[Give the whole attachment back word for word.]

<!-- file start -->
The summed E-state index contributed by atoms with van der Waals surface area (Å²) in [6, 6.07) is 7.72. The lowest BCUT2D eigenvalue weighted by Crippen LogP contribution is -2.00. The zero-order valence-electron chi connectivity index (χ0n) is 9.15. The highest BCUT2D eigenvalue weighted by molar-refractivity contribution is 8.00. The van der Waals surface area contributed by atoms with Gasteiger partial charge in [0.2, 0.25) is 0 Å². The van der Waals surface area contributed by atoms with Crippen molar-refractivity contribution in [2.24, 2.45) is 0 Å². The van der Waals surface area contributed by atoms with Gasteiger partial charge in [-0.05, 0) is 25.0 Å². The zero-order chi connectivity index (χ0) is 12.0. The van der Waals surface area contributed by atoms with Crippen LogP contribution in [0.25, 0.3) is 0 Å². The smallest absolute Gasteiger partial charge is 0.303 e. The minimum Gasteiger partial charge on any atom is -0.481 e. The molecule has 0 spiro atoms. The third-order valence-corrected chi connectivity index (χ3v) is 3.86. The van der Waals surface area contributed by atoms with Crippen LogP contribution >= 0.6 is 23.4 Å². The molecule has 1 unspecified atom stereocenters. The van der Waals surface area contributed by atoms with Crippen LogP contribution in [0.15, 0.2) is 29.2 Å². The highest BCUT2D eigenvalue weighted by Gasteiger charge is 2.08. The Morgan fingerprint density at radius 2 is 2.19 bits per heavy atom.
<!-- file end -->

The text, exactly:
The summed E-state index contributed by atoms with van der Waals surface area (Å²) in [6, 6.07) is 7.72. The lowest BCUT2D eigenvalue weighted by Crippen LogP contribution is -2.00. The zero-order valence-electron chi connectivity index (χ0n) is 9.15. The highest BCUT2D eigenvalue weighted by molar-refractivity contribution is 8.00. The van der Waals surface area contributed by atoms with Gasteiger partial charge in [0.2, 0.25) is 0 Å². The van der Waals surface area contributed by atoms with Crippen molar-refractivity contribution in [2.24, 2.45) is 0 Å². The van der Waals surface area contributed by atoms with Gasteiger partial charge in [-0.05, 0) is 25.0 Å². The zero-order chi connectivity index (χ0) is 12.0. The van der Waals surface area contributed by atoms with Crippen LogP contribution in [0.25, 0.3) is 0 Å². The smallest absolute Gasteiger partial charge is 0.303 e. The minimum Gasteiger partial charge on any atom is -0.481 e. The molecule has 0 spiro atoms. The third-order valence-corrected chi connectivity index (χ3v) is 3.86. The van der Waals surface area contributed by atoms with Crippen LogP contribution >= 0.6 is 23.4 Å². The molecule has 1 unspecified atom stereocenters. The van der Waals surface area contributed by atoms with Crippen LogP contribution in [0.15, 0.2) is 29.2 Å². The highest BCUT2D eigenvalue weighted by Gasteiger charge is 2.08. The Morgan fingerprint density at radius 2 is 2.19 bits per heavy atom.